Tesla shares recovered dramatically after the weekend, as the market absorbed Friday's announcement that the US Securities and Exchange Commission (SEC) had reached a settlement with Tesla and its chairman Elon Musk.
When trading ceased on Friday shares were worth $264.77 (£203.64). However, following a weekend hiatus that allowed analysts and traders to absorb the SEC’s decision to penalise Mr Musk and Tesla to a tune of $40m (£30.5m), and his removal as company chairman, shares rocketed 17 per cent to $310.84 (£239.09) on Monday.
But Russ Mould, investment director at AJ Bell, said he was not convinced the SEC’s announcement would allay concerns over the tech giant’s future.
He said: "The company has a suspect $50bn (£38.6bn) valuation [...] and there are concerns about its board and of course Elon Musk.
"It’s a case of if you’re in, you’re in, but you need to be patient and brave, as the prospects are fantastic if they can make it work. But if you’ve not got shares in Tesla right now, I can’t see much to persuade you to rethink your position."
Charges of impropriety were brought against Elon Musk and Tesla following tweets the entrepreneurial engineer sent to his 22.8 million followers in August stating that he was going to take Tesla private at $420 (£321) per share. He also claimed funding had been secured and a shareholder vote was the only potential stumbling block.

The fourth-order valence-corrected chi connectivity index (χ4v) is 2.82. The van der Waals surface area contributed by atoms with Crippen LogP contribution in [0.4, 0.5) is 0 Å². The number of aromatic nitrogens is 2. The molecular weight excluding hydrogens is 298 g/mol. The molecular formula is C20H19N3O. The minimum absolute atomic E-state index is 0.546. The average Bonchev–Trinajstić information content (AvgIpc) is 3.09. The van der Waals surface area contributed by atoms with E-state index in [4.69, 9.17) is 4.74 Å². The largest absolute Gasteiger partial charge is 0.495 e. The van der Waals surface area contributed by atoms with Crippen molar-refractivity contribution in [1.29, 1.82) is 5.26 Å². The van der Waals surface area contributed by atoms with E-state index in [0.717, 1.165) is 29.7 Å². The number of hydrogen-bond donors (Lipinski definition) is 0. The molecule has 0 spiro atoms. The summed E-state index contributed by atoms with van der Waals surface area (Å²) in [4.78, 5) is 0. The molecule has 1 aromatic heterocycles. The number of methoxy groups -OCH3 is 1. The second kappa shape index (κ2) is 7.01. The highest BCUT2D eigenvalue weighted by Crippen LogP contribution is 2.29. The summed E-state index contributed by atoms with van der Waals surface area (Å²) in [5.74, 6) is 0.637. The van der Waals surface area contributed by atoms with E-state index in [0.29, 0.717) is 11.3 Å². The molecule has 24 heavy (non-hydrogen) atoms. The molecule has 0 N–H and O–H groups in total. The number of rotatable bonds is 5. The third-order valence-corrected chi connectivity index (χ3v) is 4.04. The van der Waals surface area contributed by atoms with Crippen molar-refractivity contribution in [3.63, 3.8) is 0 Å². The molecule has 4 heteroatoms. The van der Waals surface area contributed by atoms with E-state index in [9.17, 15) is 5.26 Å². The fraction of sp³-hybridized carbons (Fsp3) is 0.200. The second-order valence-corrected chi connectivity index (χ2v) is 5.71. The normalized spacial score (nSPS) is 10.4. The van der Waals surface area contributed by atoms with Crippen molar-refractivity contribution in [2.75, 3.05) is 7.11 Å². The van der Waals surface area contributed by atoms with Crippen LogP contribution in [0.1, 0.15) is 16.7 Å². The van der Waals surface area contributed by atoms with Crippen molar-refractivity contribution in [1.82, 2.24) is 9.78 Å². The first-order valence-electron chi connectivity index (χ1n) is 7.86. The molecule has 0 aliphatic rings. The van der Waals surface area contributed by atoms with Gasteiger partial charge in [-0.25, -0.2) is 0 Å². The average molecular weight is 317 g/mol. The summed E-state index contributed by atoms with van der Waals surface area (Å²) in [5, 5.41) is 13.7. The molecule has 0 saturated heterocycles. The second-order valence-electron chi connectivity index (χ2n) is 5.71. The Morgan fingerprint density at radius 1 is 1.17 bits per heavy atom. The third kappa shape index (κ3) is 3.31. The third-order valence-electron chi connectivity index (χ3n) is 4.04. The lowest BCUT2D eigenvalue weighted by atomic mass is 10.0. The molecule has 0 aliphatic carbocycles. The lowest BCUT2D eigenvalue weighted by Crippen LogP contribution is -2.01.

The US financial regulator investigated Mr Musk’s claims and lodged a complaint alleging the Tesla chairman knew the transaction was uncertain. It maintained "Musk had not discussed specific deal terms, including price, with any potential financing partners, and his statements about the possible transaction lacked an adequate basis in fact."
On the same day as Mr Musk published his tweets, 7 August, Tesla’s stock price rose by more than 6 per cent, only to plummet by 13 per cent when the SEC announced it was investigating the issue.
The SEC found Tesla’s liability stemmed from the manner in which the Twitter account was set up. In 2013 the company notified the market that the account was to be used ‘as a means of announcing material information about Tesla’.
The SEC found Tesla had no disclosure controls or procedures to ensure the account was being used in a proper manner, and this lack of diligence contributed to the subsequent chaos on the stockmarket.
Elon Musk and Tesla agreed the $40m (£30.5m) settlement without admitting or denying the SEC’s allegations.
Mr Musk is required to resign as chairman, and will be replaced by an independent chair. He will be banned from seeking re-election as chairman for three years.
Additionally, Tesla must appoint two new independent directors to its board and is obliged to establish a new committee of independent directors to ensure rigorous controls and procedures are in place to monitor Mr Musk’s communications.
Stephanie Avakian, co-director of the SEC’s enforcement division, said: "The total package of remedies and relief announced today are specifically designed to address the misconduct at issue by strengthening Tesla’s corporate governance and oversight in order to protect investors."